Monthly Archives: April 2014

The Gems Within

I started this blog as the result of a prayer saying, “Lord, I need something new in my life.”  Almost immediately, these words echoed in my head:  “Think about writing a blog.”  It struck me that this was a seamless way to ease back into freelance writing, something I’d put on the shelf in the 1980’s.

But right away, doubts assailed me.  So I got out paper and pen started jotting down ideas to see if there was enough raw material swirling about in my brain to make this fly.  In 15 minutes, I filled a whole page and thought, “Okay, I can do this.”

The next day, instead of watching the noon news, I flipped through my PBS channels and happened upon Great Conversations featuring Elizabeth Gilbert (author of Eat, Pray, Love) talking about the process of writing.  Two ideas jumped out at me which I summarize from memory:

  • If you don’t write it, you may have the unpleasant experience of seeing your idea show up in print by someone else and think, “That should have been me.”
  • She had observed an intelligence or spirit in the universe that wants expression.  It may knock on your door and if you don’t let it in, it will move on to someone who will respond.

I’d had the first experience writing a set of phonics readers. I ran into serious publishing obstacles, put it on the shelf and, over time, saw other similar programs appear in print. Aargh!

I’d experienced the second, while my daycare kiddies napped, when a sudden burst of inspiration literally picked me up off my sofa and parked me in front of my typewriter.  I poured out my attempts to fully participate in my church programs in spite of being a struggling divorced mother.  The article literally wrote itself and was published later that year in our LDS magazine, The Ensign (“When You’re Mom and Dad,” April 1985).  Evidently, the Lord wanted this message told and I’m sure that if I hadn’t responded to the call, He would have moved right on to someone else.  What a great experience, both humbling and exciting.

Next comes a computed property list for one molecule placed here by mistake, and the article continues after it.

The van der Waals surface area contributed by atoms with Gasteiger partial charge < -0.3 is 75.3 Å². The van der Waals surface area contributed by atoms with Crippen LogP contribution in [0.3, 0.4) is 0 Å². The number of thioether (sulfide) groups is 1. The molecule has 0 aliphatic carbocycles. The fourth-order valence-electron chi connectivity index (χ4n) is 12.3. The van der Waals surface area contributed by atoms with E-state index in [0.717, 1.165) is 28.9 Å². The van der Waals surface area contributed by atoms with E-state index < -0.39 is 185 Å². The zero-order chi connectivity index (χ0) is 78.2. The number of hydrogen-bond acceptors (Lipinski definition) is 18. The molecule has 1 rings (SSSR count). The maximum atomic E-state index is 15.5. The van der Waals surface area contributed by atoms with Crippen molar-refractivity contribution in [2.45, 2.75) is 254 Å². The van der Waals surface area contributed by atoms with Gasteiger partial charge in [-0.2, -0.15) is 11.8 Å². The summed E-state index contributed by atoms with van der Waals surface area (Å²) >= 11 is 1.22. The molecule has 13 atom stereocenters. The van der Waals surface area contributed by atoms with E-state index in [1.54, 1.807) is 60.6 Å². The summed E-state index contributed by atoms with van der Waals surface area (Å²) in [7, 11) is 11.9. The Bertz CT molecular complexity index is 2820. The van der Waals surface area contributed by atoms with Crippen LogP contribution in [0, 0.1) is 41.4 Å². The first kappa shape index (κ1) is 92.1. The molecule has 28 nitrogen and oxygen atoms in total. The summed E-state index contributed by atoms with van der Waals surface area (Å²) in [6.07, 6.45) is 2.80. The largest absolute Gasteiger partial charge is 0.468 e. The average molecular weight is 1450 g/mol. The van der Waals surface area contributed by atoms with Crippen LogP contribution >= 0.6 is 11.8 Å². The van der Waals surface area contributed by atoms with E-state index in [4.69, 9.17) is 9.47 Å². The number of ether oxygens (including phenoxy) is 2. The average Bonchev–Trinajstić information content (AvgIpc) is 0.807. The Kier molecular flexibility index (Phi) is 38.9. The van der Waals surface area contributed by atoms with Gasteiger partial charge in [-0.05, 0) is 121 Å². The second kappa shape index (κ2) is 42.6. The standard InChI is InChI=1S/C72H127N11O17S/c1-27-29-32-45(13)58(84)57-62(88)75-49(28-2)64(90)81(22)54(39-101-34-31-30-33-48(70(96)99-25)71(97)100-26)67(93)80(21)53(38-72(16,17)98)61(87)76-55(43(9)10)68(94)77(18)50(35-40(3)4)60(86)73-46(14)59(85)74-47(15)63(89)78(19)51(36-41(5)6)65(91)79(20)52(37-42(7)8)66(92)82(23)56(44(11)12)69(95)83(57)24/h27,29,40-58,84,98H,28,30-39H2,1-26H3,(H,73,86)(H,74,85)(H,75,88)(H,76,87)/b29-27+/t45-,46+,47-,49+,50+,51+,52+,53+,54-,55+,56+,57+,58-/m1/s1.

Then I meditated on how our wonderful earth pushes up small miracles from God’s physical creation and remembered an abandoned rose quartz quarry in New Hampshire.  A friend and I had bumped up a neglected dirt road to find the biggest and loveliest rock as a house-warming present for her boyfriend’s new yurt.  It sat on his front step catching the light and welcoming visitors with a soft, shimmering, and mysterious rose light.

Rose Quartz  Courtesy R.Weller/Cochise College

Rose Quartz
Courtesy R.Weller/Cochise College

I wondered what geological processes created this lovely rock, what minerals caused its unique pink color, and what feelings it would evoke in visitors to Bill’s new home.  When I write, my current thoughts are illuminated by sudden flashes of memory, forgotten layers in my soul. They recombine in an exciting new form, trailing insights in their wake, glittering like gems.  I feel another consciousness also participating in this process.  It’s a thrilling partnership, equaled only by someone telling me they’re affected by my writing.

What is pushing up in you, wanting expression?  No one else can exactly create what is unique in you, so start digging out your own gems of creativity!

Climbing Out of The Well